In this study, we used three molecules belonging to the structural group of fluoroquinolones and exhibiting different antibacterial activities against E. coli strains expressing various level of the AcrAB pump. Our aims were, (i) to determine the intra-bacterial concentration of ciprofloxacin, fleroxacin and an unmarketed fluoroquinolone of the benzo-napthyridone subfamily, SANO1, by conjointly using fluorimetric detection on bacterial population and individual bacterial cells; and (ii) to analyze the early steps of drug accumulation and the role of the AcrAB efflux pump. First of all, the values clearly indicate a MIC modulation strongly associated with the level of AcrAB in this collection: the susceptibility being comprised between 0.004 to 0.125 mg/L for the AcrAB- strain and to 0.0625 to 2 mg/L for the AcrAB overproducer, depending of the fluoroquinolone assayed. In parallel, we observe a marked difference in the accumulation profile depending on the quinolone structure. During the very early times of accumulation in individual bacterial cells devoid of efflux, SANO1 exhibits the highest rate of uptake compared to FLE and CIP, suggesting a well-adapted structure for permeation and a positive involvement of side chains in membrane translocation.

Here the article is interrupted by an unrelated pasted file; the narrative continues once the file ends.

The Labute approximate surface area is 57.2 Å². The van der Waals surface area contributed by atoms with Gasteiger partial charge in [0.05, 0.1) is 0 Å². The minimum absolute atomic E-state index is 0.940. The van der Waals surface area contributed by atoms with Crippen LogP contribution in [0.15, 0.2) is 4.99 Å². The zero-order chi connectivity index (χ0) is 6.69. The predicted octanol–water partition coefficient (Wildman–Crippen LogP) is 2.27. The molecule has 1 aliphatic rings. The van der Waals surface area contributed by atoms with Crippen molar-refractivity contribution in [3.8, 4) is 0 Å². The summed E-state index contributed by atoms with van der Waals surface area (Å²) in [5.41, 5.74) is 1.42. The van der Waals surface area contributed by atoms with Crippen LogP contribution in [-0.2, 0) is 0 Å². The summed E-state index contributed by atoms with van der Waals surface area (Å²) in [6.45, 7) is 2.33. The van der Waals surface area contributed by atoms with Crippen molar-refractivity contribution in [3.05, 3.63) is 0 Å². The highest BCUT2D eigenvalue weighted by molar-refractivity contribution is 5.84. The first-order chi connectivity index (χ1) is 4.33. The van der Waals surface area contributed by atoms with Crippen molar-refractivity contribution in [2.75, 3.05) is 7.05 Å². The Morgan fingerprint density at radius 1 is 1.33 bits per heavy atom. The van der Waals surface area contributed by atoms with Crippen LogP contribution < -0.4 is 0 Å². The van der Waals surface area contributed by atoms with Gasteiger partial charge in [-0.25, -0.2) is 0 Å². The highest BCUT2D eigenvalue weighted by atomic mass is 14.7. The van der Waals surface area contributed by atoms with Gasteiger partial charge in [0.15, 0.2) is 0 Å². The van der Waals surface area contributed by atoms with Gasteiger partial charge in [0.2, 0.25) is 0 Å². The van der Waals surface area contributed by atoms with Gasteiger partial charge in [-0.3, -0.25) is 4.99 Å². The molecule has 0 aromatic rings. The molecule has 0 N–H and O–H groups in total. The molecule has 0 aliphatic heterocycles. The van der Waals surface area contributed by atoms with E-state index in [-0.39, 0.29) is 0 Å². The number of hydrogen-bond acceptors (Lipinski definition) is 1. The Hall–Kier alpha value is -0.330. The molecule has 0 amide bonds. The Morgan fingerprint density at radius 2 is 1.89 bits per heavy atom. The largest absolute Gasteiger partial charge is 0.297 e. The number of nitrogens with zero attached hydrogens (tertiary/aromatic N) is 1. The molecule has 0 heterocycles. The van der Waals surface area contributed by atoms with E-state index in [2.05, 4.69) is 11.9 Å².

However, SANO1 is also very well recognized by the AcrB pump, since it is rapidly and efficiently expelled as reported by the ratio of signals observed in efflux producer strain in the absence and in the presence of CCCP, an ionophore that collapses the driving force of AcrAB-TolC9, 10. Regarding CIP and FLE, the accumulation is also impaired in the AcrAB overproducer strain compared to AcrAB- strain, but to a lesser extent compared to SANO1. Regarding the curves, it is important to mention that we observed an effect on accumulation rate for the first incubation time (compare AG100A to AG100 curve) suggesting that the efflux activity is observed early. This suggests that, as soon as drug molecules permeate the cell envelope, AcrB transporter recognizes them and pumps antibiotics out of the cell. This is the case for the parental strain and for the overproducer strain with a noticeable shift in the curve at longer incubation times for the latter that reflects an additional reduction in the accumulation rate. These observations, also noted in individual cell assays, suggest that the activity of AcrB pump could be partly saturated when expressed at a basal level. This efflux impact on the molecule accumulation is correlated to the antibiotic susceptibility determined in these strains, although the MIC are recorded after 18 hours of incubation, a period that could buffered the effect of different accumulation rates. In addition, the effect of PAßN, which has been reported as a pump blocker at low concentration10, 24, on the antibiotic susceptibility is in accordance with accumulation studies carried out with these strains expressing various level of AcrAB efflux transporter.